- Eating Disorders – Anorexia and bulimia are common problems in individuals seeking addiction treatment. Drugs like stimulants or diet pills, in addition to alcohol, are often used to suppress appetite and increase confidence. These disorders frequently coexist with body dysmorphic disorder, a condition in which a person excessively criticizes their own appearance and obsesses over imagined flaws with their own body. Eating disorders may develop at any age but appear primarily in young adults.
Co-occurring Disorders vs. Dual Diagnosis
Dual diagnosis and co-occurring disorders are distinguished by the nature of the diagnosis. For dual diagnosis, the conditions are usually two (or more) distinct diagnoses, even if they are caused by substance abuse. Conversely, an individual with a mental illness or brain damage resulting from addiction self-medicates with drugs or alcohol. Addiction and mental health are often inextricably linked, and they must be treated concurrently.
How Addiction and Mental Health Issues Are Treated
The most effective method of dealing with co-occurring disorders is to address both issues simultaneously. Whether mental health or substance abuse issues occurred first, long-term recovery relies on receiving treatment for both issues from the same treatment provider or team.
In addition, early detection and treatment of both ailments can greatly improve the person’s recovery and quality of life. However, individuals with both addictions and other mental illnesses often have more persistent, severe, and resistant to treatment symptoms than those with either condition alone. For that reason, staying sober might be quite difficult for them.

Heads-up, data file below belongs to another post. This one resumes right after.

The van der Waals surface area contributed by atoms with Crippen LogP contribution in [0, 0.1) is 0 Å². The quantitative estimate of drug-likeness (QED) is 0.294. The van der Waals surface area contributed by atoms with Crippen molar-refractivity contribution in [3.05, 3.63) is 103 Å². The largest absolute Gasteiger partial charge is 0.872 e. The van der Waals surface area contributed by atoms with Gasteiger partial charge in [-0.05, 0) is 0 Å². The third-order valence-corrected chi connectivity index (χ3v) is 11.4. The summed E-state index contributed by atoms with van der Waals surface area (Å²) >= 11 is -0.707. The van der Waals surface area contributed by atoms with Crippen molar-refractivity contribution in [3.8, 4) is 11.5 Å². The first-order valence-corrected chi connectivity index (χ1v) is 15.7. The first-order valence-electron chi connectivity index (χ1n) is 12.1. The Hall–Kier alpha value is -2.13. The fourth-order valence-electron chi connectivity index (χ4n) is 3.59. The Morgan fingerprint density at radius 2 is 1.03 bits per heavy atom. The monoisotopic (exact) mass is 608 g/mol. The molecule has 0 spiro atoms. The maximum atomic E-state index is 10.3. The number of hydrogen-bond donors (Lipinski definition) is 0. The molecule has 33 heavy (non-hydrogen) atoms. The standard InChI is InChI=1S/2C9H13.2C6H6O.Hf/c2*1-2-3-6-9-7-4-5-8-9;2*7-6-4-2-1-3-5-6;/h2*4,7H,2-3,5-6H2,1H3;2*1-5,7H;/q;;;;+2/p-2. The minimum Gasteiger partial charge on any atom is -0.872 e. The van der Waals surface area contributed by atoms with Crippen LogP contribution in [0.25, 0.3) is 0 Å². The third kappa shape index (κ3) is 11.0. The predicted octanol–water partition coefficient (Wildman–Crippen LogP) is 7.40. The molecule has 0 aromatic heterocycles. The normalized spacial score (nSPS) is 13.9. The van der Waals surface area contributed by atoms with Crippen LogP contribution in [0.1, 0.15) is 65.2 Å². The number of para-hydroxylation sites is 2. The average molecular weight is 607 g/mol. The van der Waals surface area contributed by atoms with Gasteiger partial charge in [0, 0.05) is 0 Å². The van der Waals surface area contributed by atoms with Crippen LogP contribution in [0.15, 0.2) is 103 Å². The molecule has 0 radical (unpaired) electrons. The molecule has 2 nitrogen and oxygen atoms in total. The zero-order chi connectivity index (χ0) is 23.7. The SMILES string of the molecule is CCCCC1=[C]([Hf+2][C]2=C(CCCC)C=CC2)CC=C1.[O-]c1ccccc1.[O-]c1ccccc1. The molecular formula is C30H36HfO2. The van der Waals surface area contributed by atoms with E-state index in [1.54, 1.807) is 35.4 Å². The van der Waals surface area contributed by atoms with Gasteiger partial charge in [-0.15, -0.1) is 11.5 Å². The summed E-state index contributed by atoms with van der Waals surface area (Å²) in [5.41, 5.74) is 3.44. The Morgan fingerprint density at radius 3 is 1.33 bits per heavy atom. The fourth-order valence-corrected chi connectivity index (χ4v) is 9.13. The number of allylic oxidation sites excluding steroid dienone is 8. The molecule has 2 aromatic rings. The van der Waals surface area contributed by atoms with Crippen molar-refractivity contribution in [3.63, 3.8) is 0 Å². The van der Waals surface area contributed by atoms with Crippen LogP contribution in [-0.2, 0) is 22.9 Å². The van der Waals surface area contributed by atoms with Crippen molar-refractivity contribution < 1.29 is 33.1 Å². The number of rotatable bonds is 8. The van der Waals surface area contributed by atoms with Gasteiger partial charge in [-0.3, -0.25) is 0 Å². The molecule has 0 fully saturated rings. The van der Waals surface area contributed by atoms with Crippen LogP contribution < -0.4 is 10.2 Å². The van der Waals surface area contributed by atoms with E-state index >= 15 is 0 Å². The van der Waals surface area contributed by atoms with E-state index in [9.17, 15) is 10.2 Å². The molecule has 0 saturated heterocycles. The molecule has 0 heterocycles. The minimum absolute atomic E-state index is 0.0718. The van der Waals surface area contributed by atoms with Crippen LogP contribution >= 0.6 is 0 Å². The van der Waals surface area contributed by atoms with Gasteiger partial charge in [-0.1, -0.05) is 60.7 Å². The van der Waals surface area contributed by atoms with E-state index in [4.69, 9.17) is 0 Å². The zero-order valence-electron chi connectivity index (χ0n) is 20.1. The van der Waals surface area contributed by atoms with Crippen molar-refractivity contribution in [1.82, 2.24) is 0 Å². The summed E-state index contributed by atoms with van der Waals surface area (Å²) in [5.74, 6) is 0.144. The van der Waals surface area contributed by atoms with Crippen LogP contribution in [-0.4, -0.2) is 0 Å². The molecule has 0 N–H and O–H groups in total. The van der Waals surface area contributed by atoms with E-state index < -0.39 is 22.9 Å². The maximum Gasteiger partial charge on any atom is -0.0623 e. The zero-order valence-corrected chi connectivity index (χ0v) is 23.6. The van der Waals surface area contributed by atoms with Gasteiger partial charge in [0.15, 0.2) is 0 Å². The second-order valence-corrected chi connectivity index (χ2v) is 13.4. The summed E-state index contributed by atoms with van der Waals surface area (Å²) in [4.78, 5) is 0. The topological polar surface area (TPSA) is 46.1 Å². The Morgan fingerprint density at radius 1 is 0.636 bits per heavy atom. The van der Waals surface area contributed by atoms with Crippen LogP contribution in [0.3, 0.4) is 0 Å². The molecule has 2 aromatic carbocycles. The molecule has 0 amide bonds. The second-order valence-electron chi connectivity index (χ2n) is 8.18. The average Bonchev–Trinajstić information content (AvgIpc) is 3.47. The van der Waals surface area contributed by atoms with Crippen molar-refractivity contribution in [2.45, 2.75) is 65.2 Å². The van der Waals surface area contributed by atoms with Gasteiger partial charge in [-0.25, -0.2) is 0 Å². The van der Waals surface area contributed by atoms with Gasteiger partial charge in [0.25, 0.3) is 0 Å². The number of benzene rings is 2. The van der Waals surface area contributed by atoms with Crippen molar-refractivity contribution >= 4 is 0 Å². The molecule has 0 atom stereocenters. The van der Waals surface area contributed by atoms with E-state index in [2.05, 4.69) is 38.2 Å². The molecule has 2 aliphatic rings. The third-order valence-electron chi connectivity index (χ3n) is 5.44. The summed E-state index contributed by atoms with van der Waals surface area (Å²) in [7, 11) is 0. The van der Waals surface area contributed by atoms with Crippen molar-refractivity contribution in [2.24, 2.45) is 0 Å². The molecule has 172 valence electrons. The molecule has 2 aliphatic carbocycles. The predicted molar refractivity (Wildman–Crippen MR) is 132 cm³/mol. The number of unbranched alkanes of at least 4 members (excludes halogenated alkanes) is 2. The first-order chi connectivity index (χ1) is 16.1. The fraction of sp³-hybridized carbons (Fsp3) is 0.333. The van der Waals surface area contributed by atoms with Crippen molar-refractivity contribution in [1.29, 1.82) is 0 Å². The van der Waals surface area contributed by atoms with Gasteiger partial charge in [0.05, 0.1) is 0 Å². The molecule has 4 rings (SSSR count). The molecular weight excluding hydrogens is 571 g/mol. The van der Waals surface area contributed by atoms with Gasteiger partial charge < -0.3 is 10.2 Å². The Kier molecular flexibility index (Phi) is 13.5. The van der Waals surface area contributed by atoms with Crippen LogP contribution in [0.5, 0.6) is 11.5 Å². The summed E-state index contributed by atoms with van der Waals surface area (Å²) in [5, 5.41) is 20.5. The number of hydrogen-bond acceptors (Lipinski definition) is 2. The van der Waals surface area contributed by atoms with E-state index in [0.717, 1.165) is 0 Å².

Your rehab program should include both medication and behavior therapies to treat co-occurring disorders. There are a variety of dual diagnosis rehab services available. Your choice of rehabilitation facility may depend on your needs, and certain settings might be more appropriate for certain people.
Treatment should be customized based on personal factors such as addiction level and mental and physical health. The time frame for treatment may vary. Inpatient stays, for example, typically last between 28 and 30 days or even longer whereas outpatient treatment is often provided for two months to one year.
Louisville Recovery Can Help
Anyone can be affected by mental illness or addiction at any time. If you or a loved one is currently battling a disorder, Louisville Recovery Center’s customized services and treatment programs can assist. We believe that anyone can recover from addiction and mental illness. With the help of our experts, you will be able to create a treatment program that perfectly suits your needs. Common treatment programs include:
- Intensive Outpatient Programs (IOP)
- Full-time Addiction Treatment on campus
- Aftercare Services